Prairie State College celebrated its 25th anniversary of becoming a two year Junior College in 1983. Since it started teaching classes in the basement of a Church in Chicago Heights, the College made a huge impact on the economic and social development of the communities it serves over the years. Former History Professor and first Archivist of Prairie State College, Dr. Richard Sherman expresses the challenges and successes the College experienced in his book titled “Prairie State College in its first quarter century 1957-1982: A Community College History” published in 1992.
If you’re interested in learning about this book and other items about the history of the College, you may visit Room 1222 from May 22, 2018 until June 22nd, 2018.
In honor of Mystery Book Month, May’s book of the month is Magpie Murders by Anthony Horowitz.
From Dawn Towery: “Readers can imagine the frustration of book editor Susan Ryeland: the final chapters are missing from author Alan Conway’s latest mystery manuscript starring his Poirot-esque detective! Conway’s sudden, suspicious death means that Susan must piece together the ending by interviewing his friends and family; then she realizes that the novel’s characters are stand-ins for real people and that the book may be related to the author’s death. Containing a novel-within-a-novel, suspense, and plenty of details that Golden Age mystery fans will relish, the cleverly plotted Magpie Murders has something for everyone.”
Follow this link to find more mysteries in the Agatha Christie tradition.
Thank you for another wonderful semester at Prairie State College! If you’ve graduated or are traveling on to another college or four-year institution, we wish you the best of luck in all your future plans. If you’re coming back in the fall, we look forward to seeing you all again soon. Catch your breath, get some sleep, drink water, visit friends and family, and read a book now and then to nourish your mind.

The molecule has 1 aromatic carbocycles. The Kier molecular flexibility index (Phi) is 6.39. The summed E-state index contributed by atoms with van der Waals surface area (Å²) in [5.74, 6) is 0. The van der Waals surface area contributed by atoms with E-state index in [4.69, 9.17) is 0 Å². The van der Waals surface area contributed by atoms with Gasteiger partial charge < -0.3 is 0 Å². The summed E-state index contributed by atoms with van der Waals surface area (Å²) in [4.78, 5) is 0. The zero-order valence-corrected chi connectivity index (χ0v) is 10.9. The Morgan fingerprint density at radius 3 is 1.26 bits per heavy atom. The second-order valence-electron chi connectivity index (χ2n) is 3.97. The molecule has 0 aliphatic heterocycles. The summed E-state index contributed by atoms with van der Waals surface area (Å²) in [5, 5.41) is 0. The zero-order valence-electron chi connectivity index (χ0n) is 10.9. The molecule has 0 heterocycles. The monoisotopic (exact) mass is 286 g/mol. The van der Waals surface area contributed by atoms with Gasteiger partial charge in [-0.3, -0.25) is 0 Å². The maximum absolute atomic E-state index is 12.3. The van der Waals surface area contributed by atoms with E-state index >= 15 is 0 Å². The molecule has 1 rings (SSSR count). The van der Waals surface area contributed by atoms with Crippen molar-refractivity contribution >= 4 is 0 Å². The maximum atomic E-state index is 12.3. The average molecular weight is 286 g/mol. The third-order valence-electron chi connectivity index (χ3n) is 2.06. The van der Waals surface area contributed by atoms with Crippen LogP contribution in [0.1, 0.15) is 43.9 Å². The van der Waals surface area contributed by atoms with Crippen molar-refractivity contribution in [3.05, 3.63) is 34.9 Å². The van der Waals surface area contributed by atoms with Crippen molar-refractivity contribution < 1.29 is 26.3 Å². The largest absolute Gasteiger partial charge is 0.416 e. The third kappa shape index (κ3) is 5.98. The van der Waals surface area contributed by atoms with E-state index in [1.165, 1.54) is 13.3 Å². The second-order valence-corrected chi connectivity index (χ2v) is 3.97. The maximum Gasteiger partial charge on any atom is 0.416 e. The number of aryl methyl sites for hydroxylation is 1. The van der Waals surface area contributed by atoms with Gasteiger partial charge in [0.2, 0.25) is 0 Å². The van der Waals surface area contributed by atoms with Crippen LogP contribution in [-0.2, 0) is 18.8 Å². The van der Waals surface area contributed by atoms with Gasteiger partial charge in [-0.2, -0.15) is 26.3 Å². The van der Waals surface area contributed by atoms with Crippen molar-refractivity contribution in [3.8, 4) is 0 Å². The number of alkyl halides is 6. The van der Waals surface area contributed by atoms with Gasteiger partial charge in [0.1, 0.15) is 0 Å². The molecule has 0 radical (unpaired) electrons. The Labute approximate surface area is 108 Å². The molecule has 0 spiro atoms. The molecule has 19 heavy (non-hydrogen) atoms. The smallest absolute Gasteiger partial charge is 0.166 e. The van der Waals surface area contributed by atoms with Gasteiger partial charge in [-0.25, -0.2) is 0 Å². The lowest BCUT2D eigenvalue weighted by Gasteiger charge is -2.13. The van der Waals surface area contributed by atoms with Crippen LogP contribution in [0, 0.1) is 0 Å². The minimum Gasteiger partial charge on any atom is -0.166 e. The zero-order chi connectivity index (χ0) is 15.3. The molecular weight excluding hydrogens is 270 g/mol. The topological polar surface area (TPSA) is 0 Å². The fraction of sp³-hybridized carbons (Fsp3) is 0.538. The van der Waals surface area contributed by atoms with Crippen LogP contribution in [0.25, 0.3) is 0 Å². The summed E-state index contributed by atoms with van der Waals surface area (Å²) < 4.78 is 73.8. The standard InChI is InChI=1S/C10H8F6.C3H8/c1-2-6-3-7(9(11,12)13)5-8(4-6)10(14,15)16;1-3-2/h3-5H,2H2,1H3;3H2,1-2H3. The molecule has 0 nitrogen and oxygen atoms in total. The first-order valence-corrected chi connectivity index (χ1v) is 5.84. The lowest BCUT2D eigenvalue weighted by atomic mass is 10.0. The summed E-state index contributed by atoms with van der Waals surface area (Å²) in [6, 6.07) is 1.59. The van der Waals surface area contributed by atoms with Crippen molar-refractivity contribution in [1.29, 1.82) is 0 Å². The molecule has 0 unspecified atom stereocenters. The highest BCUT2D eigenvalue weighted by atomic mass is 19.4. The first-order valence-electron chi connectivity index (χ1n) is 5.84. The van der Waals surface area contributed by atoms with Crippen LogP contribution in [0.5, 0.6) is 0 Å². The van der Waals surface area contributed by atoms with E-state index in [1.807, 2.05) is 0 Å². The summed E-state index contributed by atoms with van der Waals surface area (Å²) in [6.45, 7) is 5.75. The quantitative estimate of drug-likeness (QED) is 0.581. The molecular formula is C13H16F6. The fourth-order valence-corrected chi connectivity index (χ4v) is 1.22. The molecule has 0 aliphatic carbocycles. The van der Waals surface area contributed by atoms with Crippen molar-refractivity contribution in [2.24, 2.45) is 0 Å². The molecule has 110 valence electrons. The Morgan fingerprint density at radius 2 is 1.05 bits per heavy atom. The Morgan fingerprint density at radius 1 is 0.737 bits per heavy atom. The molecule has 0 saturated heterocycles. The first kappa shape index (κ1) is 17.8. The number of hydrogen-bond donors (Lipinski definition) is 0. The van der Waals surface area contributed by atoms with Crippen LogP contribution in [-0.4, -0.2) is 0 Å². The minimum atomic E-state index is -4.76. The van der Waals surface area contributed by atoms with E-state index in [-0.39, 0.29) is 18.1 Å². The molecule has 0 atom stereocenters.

Prairie State College Library celebrated National Poetry Month with poetry cranes, displays, magnetic poetry and by sharing your haiku with us on the library chalkboard. A big thank you to everyone who participated and spread the word!
Our next library chalkboard question is, “What are you plans for summer?” Stop by anytime to let us know, we’d love to hear from you.
p.s. The poetry magnets are on the chalkboard by the library carrels. They are there for your use whenever the creative spirit moves you.
April’s Book of the Month is The Invisible Life of Euridice Gusmao.
Book description: “The tale of two sisters who, surrounded by a cast of unforgettable characters, assert their independence and courageously carve a path of their own in 1940s Rio de Janeiro.”
The Invisible Life of Euridice Gusmao is available for checkout at the library. If you read it, let us know! Follow the link for a printer-friendly booklist with readalike books and authors. Happy reading!
As part of the 60th anniversary of the Prairie State College Archives will be showcasing photos of some of the Groundbreaking and Dedication ceremonies of main campus building as well as various phases of the construction project which started in 1973 and completed in 1976. Original Groundbreaking Ceremony was held on October 2, 1972.